The film parodies the blaxploitation genre, creating a highly caricatured Hasidic crime fighter dedicated to defending Jews. It's the story of a boy who was made to feel like an outcast for not participating in Christmas — one who ends up trying to save the holiday, as well as all others, when Santa is assassinated by his own son. It should be quite obvious, but this is a film that should not be taken seriously and is certainly not intended for general audiences. The production is cheesy at best, the humor may not land with all viewers, and some may very well find the stereotypes offensive. That being said, if you want a cheesy, B-movie Hanukkah story that you can watch with some pals and down with some Manischewitz, sit down and watch a "certified circumcised dick" in action.


For those who grow up Jewish, it's sometimes hard not to feel left out of all of the Christmastime celebrations. "Switchmas" perfect captures the experience of wanting to celebrate Christmas like the other kids.

Ira J. Finkelstein has only one desire once the winter months come around: Christmas. Coming from a Jewish household, Ira is presented with a recurring problem. When Ira is set to fly to Florida to celebrate Hanukkah with his grandparents instead, he runs into a boy named Mikey at the airport — who is none too excited to end his own holiday journey in a place called Christmastown. Knowing that he would never get another chance like this, Ira convinces the boy to switch places with him so he can finally celebrate the holiday he loves.

Since Ira's grandparents have exceptionally poor eyesight, they don't initially catch on to the switcheroo and bring Mikey to their Hanukkah celebration. The film explores both how Ira feels being separated from his family during one of the most exciting times of year and how his love for a Christian holiday fits into his family dynamic. On top of these timely holidays, themes are a fair number of "Parent Trap" style shenanigans that make "Switchmas" a fun, feel-good showcase of what color the grass is on the other side.


When it comes to Hanukkah, horror may not be the first thing on your mind. However, for you slasher fans looking to spice up the holiday, "Hanukkah" might just be enough to keep you awake for eight sleepless nights.

The premise of "Hanukkah" surrounds a serial killer who believes God has sent him commandments to kill anyone who would harm Jews, or even Jews whom he considers "bad." Horrifyingly, after the psychotic killer hunts and kills his victim, he leaves behind a Star of David inscription in the body of his dead victims.

"Hanukkah" is a low-budget horror entry and indeed suffers from various pitfalls and tropes. However, it is also one of the very few Jewish horror films in existence. More specifically, it's probably the first Hanukkah horror film, making it a notable entry in the horror genre. "Hanukkah" is worth checking out for any fans of Hanukkah or horror flicks.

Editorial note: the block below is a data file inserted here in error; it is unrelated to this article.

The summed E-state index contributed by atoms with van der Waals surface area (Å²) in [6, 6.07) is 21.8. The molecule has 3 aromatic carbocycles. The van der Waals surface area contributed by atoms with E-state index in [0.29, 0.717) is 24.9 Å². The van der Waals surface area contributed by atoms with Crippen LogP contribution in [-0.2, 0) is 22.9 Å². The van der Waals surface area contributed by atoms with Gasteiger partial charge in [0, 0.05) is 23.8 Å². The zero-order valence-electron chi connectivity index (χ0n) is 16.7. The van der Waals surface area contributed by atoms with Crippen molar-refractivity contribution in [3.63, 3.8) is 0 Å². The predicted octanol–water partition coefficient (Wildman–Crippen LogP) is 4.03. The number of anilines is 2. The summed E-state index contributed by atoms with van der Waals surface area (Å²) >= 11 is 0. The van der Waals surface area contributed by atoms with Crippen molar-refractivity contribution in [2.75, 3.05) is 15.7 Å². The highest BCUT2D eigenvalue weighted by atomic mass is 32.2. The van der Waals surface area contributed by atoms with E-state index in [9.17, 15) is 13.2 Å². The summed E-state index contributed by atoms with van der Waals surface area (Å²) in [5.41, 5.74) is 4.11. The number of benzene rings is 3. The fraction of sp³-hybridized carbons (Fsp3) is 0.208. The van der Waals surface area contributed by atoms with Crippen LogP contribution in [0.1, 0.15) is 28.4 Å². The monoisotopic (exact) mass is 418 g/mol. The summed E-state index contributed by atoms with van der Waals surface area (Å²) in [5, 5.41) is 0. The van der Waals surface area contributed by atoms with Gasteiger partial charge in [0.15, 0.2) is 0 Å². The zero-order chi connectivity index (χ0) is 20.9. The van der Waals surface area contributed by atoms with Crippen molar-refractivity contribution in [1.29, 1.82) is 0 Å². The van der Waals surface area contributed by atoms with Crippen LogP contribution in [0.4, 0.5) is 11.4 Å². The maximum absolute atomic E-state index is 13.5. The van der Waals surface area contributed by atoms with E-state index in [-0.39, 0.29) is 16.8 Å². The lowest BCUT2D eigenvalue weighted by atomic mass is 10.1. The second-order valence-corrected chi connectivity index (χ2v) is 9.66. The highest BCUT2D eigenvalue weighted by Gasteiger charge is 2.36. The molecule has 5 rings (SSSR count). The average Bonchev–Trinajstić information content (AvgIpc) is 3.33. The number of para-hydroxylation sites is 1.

An American Pickle

What do you get when a refugee turned pickle-factory-rat-killer is accidentally preserved in pickling brine for 100 years and must be taken in by his app-developing great-grandson? Apparently, the answer is "An American Pickle," starring Seth Rogan opposite Seth Rogan. As modern secular Judaism butts heads with old-world sensibilities, Ben Greenbaum struggles to help his great grandfather Herschel assimilate, while Herschel is disappointed in Ben's outward disinterest in his familial, religious, and cultural roots.

Neither of the Greenbaums ends up celebrating any sort of holiday throughout the film, but it still maintains an air that lends itself to a Hanukkah celebration. Even though it's exaggerated and played for laughs, the film does an excellent job of centering issues important to many Ashkenazi immigrants who came from Eastern Europe at the turn of the 20th century.

But above all, the film demonstrates that even though some attitudes may change from generation to generation, there is still a core of traditions and values that tie people together. For a holiday based in deeply rooted tradition, "An American Pickle" is a refreshingly salty film selection.

Lamb Chop's Special Chanukah

When it comes to quality children's Hanukkah specials, nothing holds a candle to "Lamb Chop's Special Chanukah." For those unfamiliar, Lamb Chop is a talking sheep puppet created by ventriloquist Shari Lewis. The character first appeared on the show "Captain Kangaroo" in 1956, and from there, Lamb Chop garnered more and more popularity, largely in part due to "The Shari Lewis Show." Ultimately, Lewis landed a PBS children's show titled "Lamb Chop's Play-Along," running from 1992 to 1995.

"Lamb Chop's Special Chanukah" is a charming and warm musical that is also a great educational tool for children to learn about the holiday. Shari Lewis is endearing and constantly makes you yearn for a warm latke from the stove. Similarly, Lamb Chop's character can be surprisingly sarcastic and humorous given her stated age of six years old. Whether you're a '90s kid yearning to relive some nostalgic Hanukkah memories or longing for a wholesome film to watch with the family, "Lamb Chop" is a must-watch during the holiday.

Little Fockers

In "Little Fockers," a Jewish family and a Christian family unite to celebrate "Christmakah" as they come to terms with the fact that they are all in-laws. Inevitably, hijinks ensue. One notable joke involves main character Greg Focker's parents surprising his father-in-law with the news that he is one twenty-third Israelite. The star-studded cast features Ben Stiller opposite Robert De Niro and also includes Barbra Streisand, Dustin Hoffman, Owen Wilson, and Jessica Alba bringing their A-game.